Set in the near-future, technology controls nearly all aspects of life. But when Grey, a self-identified technophobe, has his world turned upside down, his only hope for revenge is an experimental computer chip implant called Stem.
Early 1970s. Four strangers check in at the El Royale Hotel. The hotel is deserted, staffed by a single desk clerk. Some of the new guests' reasons for being there are less than innocent and some are not who they appear to be.
Two upper-class teenage girls in suburban Connecticut rekindle their unlikely friendship after years of growing apart. Together, they hatch a plan to solve both of their problems-no matter what the cost.
Ron Stallworth, an African American police officer from Colorado Springs, CO, successfully manages to infiltrate the local Ku Klux Klan branch with the help of a Jewish surrogate who eventually becomes its leader. Based on actual events.
John David Washington,
The drug war on the U.S.-Mexico border has escalated as the cartels have begun trafficking terrorists across the US border. To fight the war, federal agent Matt Graver re-teams with the mercurial Alejandro.
Benicio Del Toro,
Based on the best-selling pair of memoirs from father and son David and Nic Sheff, Beautiful Boy chronicles the heartbreaking and inspiring experience of survival, relapse, and recovery in a family coping with addiction over many years.
Felix van Groeningen
Jack Dylan Grazer
In this crime drama, four bright and well-off college students in Kentucky plot to steal some rare books from their university's Special Collections Library in a misguided quest for personal glory. Based on the story, the film includes interviews with the foursome who attempted the bizarre heist. Starring Barry Keoghan, Evan Peters, Blake Jenner, Jared Abrahamson and Ann Dowd.
This is a true story about college students who stole a priceless book from Transylvania University, which is located in Lexington, Kentucky. Though the movie was filmed in North Carolina. See more »
At the end of the movie, when it is explaining what each character is up to now, the text says that Charles Allen II is "writing a book on prison workout regimes." It should be "regimens". A "regime" refers to governments or periods of rule, whereas a "regimen" refers to exercise or any other scheduled activity. See more »
Look, all I'm saying is that nothing will happen, unless you make something happen. We're supposed to be hunter-gatherers, man. And our whole life, we're just unwrapping shit. Packaging, packaging, packaging. The illusion of choice. It's bullshit, man. Everyone in here thinks that they're gonna win the lottery, but no one likes a ticket.
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If They Move, Kill 'em
Words and Music by Bobby Gillespie, Martin Duffy, Robert Young
Performed by Primal Scream
Published by EMI Music Publishing Ltd.
Courtesy of and licensed by Sony Music Entertainment UK Ltd. and Reprise Records
By arrangement with Warner Music Group Film & TV Licensing See more »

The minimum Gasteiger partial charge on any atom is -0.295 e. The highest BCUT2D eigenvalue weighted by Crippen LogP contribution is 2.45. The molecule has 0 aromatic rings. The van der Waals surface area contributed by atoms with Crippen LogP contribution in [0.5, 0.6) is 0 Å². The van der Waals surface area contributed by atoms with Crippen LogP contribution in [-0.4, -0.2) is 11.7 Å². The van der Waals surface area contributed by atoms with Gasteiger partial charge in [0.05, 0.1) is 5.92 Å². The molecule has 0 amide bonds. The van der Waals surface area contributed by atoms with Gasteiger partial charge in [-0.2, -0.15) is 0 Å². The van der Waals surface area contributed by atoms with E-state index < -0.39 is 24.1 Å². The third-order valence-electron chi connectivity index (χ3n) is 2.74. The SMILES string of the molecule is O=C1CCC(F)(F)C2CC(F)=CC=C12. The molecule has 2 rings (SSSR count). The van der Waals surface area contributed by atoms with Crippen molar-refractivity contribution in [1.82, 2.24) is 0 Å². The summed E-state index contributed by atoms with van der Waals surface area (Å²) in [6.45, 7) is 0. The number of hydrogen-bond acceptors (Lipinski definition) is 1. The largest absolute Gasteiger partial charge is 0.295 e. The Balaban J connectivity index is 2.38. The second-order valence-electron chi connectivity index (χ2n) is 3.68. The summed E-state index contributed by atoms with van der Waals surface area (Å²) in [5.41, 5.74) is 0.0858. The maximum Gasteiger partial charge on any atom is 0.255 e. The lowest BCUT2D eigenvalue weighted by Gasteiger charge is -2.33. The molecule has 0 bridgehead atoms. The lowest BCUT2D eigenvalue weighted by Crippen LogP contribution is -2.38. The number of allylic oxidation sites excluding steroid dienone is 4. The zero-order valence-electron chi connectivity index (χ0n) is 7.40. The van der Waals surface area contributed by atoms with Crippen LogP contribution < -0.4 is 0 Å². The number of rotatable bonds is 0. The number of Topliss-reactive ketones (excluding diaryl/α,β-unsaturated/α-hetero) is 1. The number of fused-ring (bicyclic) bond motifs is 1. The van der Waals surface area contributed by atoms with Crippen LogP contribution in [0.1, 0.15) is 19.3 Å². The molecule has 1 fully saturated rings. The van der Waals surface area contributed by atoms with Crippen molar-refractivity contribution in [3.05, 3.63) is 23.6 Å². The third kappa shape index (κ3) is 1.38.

'American Animals' is, formally, a difficult film to describe. It retains the structure of the heist films that came before it, even referencing them from time to time, cementing it as a disciple of those pioneers. Where the film stands out, however, is in the way it tells its story, in a non-linear fashion that seamlessly blends between the reality and fiction of this true-crime narrative. Whereas documentaries often use dramatisations to help visually realise their subject matter, here, these dramatisations take centre stage, supported by the painfully real inflections of those who were actually involved in this 2004 heist. This conflux, use to provide commentary, as well as irregular but welcome flair within the recreated narrative, help to differentiate 'American Animals' from other films of its pedigree. Furthermore, these aforementioned recreations feature standout performances from the likes of Evan Peters and Barry Keoghan, further distancing Layton's film from the somewhat shabby predecessors that deploy similar techniques. On a technical level, the film is fairly regular, lacking inspiration with its cinematography which arguably helps ground the events which it portrays. The score nicely compliments the action on-screen, effectively building upon the tension set up by the visuals. The film can, however, drag in places, particularly during the first act, whereupon it hits familiar story beats that could have been addressed quicker, the time taken with the set-up juxtaposing the otherwise revolutionary approach the film takes to the heist formula. Otherwise, the third act is nothing short of thrilling, with the conclusion proving a melancholic reminder of the reality of these events, and the impact they can carry, with its audacity to allow the audience to decipher the difference between what is true and false. 'American Animals' is a heist film through and through, but differentiates itself from others through the methods by which its tells its story and provides connections between the characters and audience. Whilst the pacing can prove problematic at times, persistence ultimately proves rewarding. Should Layton continue to adopt this unique approach to other genres, he may become a standout in years to come.
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